The rotation angle, ρ, for a two dimensional transformation is a horizontal angle rotated about the vertical, or Z, axis. In a three dimensional transformation there would three rotation angles, one about each axis. Figure J-25 shows X-Y-Z as the From system and E-N-Elev as the To system. There are three rotations and three translations. How about scale?

Figure J-25
Three-dimensional transformation

Scale could again be Unitary, Uniform, or Differential. In the latter case, there would be three scale factors.

The total number of parameters in a three dimensional transformation could be:

  • Six: Three translations, three rotations, 1:1 scale
  • Seven: Three translations, three rotations, uniform scale
  • Eight: Three translations, three rotations, one scale for horizontal, one scale for vertical
  • Nine: Three translations, three rotations, three scales

The eight-parameter transformation could be used where there is a quality difference between horizontal and vertical positions in one system or the other.

7. Summary

A coordinate transformation gives a the surveyor the ability to move position information from one coordinate reference system to another. The amount of error introduced into the new positions is a function of the mathematical model used to perform the transformation and the control quality. Examples, as shown in this section, which use minimal control to determine unique model parameters have the effect of spreading a mistake or systematic error through all the data points. Additional control provides some math checking although it will not be perfect due to the presence of random errors.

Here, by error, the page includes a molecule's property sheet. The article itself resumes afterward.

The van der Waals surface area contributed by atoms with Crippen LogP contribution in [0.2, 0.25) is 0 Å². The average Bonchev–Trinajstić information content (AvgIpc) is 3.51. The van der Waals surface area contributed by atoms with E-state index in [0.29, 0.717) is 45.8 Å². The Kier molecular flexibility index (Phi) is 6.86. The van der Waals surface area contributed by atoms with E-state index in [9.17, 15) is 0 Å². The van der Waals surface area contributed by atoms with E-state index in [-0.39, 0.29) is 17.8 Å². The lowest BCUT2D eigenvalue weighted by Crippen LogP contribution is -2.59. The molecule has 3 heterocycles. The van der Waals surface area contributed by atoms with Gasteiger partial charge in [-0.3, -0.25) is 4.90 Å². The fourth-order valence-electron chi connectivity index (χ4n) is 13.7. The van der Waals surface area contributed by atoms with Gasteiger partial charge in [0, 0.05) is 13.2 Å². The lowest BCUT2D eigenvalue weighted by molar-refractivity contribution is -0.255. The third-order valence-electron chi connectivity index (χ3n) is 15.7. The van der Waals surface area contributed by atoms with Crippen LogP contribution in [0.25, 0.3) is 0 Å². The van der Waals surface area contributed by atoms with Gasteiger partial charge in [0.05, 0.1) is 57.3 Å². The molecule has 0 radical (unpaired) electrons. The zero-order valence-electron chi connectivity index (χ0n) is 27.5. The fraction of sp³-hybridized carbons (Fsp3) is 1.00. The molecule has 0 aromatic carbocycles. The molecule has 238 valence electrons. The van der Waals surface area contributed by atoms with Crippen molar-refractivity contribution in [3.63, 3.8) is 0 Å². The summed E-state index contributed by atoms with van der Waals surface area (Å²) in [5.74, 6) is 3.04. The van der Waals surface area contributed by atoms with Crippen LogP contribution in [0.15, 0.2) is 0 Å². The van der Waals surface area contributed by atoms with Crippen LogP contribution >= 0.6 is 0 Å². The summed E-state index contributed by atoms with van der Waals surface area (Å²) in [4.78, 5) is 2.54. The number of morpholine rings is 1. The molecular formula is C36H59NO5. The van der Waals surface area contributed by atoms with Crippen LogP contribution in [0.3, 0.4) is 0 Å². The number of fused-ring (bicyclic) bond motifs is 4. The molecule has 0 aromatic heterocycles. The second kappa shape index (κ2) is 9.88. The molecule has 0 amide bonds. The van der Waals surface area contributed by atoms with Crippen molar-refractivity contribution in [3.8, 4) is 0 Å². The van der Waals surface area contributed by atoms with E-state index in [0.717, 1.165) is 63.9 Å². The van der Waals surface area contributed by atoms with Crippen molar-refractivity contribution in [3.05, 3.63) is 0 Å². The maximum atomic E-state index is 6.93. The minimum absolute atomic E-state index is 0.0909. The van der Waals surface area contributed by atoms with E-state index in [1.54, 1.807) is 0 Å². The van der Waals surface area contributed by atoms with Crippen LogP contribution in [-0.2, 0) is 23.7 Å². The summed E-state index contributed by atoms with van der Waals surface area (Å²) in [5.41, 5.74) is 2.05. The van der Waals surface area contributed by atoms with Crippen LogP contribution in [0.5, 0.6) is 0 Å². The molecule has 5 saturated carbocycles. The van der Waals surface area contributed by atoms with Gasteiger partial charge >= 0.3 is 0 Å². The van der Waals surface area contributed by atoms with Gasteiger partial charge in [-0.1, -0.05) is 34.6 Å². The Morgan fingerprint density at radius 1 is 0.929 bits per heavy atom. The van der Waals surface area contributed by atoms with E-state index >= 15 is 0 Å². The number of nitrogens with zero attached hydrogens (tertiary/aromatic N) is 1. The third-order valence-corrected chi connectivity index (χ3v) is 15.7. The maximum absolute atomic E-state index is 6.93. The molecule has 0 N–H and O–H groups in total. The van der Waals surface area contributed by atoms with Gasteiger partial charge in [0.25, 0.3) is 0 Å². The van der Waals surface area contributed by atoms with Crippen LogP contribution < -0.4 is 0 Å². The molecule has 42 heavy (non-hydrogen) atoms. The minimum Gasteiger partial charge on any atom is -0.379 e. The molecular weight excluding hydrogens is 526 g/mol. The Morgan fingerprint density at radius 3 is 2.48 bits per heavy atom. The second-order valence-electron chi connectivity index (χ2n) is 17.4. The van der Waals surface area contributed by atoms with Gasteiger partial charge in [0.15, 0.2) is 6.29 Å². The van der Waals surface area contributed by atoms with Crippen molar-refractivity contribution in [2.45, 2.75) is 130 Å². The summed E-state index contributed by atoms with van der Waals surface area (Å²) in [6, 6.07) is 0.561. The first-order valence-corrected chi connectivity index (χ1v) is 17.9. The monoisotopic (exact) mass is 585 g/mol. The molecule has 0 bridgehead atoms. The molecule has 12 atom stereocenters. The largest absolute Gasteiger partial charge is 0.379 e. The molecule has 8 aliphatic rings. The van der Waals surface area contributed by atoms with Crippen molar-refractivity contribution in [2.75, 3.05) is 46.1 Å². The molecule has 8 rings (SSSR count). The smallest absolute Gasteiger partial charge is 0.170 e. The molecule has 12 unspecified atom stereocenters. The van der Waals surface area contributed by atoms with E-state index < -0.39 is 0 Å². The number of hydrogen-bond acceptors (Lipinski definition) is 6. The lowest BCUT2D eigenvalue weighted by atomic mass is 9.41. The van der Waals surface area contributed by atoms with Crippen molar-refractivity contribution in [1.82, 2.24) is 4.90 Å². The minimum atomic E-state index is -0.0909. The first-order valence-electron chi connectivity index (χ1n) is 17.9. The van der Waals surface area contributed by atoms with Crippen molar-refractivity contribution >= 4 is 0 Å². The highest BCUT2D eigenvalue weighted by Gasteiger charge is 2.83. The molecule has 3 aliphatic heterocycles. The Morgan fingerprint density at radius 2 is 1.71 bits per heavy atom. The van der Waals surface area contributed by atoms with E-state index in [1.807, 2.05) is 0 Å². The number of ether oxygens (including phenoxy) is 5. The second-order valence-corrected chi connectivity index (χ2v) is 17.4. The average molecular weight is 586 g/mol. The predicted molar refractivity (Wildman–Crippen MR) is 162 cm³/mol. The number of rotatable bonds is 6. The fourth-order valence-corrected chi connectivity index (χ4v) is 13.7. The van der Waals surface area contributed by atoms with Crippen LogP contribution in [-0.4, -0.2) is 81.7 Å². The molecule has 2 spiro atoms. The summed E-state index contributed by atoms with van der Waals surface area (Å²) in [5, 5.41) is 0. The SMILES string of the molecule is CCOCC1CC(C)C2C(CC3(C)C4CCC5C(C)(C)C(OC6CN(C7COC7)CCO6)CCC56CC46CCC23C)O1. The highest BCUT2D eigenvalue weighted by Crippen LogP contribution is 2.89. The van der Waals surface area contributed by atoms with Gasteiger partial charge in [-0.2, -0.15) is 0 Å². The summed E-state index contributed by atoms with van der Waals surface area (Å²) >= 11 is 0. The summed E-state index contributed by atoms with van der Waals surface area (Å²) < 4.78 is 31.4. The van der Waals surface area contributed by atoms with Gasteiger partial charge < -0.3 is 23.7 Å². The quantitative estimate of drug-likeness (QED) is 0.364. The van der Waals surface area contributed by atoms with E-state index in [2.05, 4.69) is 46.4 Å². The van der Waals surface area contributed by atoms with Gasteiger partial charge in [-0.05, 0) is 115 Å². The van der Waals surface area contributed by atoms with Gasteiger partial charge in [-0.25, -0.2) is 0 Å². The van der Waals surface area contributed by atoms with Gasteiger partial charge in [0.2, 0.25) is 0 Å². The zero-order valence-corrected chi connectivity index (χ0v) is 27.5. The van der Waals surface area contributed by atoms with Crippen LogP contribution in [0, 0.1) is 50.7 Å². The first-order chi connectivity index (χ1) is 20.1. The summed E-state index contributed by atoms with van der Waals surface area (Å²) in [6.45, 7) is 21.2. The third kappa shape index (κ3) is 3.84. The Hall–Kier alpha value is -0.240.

There are many coordinate transformation models beyond those discussed here. The relationship between the From and To systems can be complicated and extremely variable even over small areas requiring more complex modeling than simple Conformal or Affine transformations. Unless there is an exact mathematical relationship between the From and To systems, a transformation will introduce some degree of positional error. The error can be minimized, but not eliminated, by using complex models, keeping the area small, and ensuring redundant quality control is used. The best way to determine transformation parameters is by least squares which not only better models errors, but propagates them into the new positions. Complex models and least squares application are beyond the scope of this topic. Surveying or mapping software users are encouraged to consult their documentation to see what options are available. The National Geodetic Survey (NGS) has some transformation related publications and software tools on its website (https://www.ngs.noaa.gov/).

A simple 2D Conformal Transformation Excel workbook is in Software | Excel Workbooks. A more comprehensive Windows program, TransPack, performs Conformal, Affine, and Projective transformations using least squares. It can transform single points or point files. The software is described and available for download at Software | Coordinate Transformations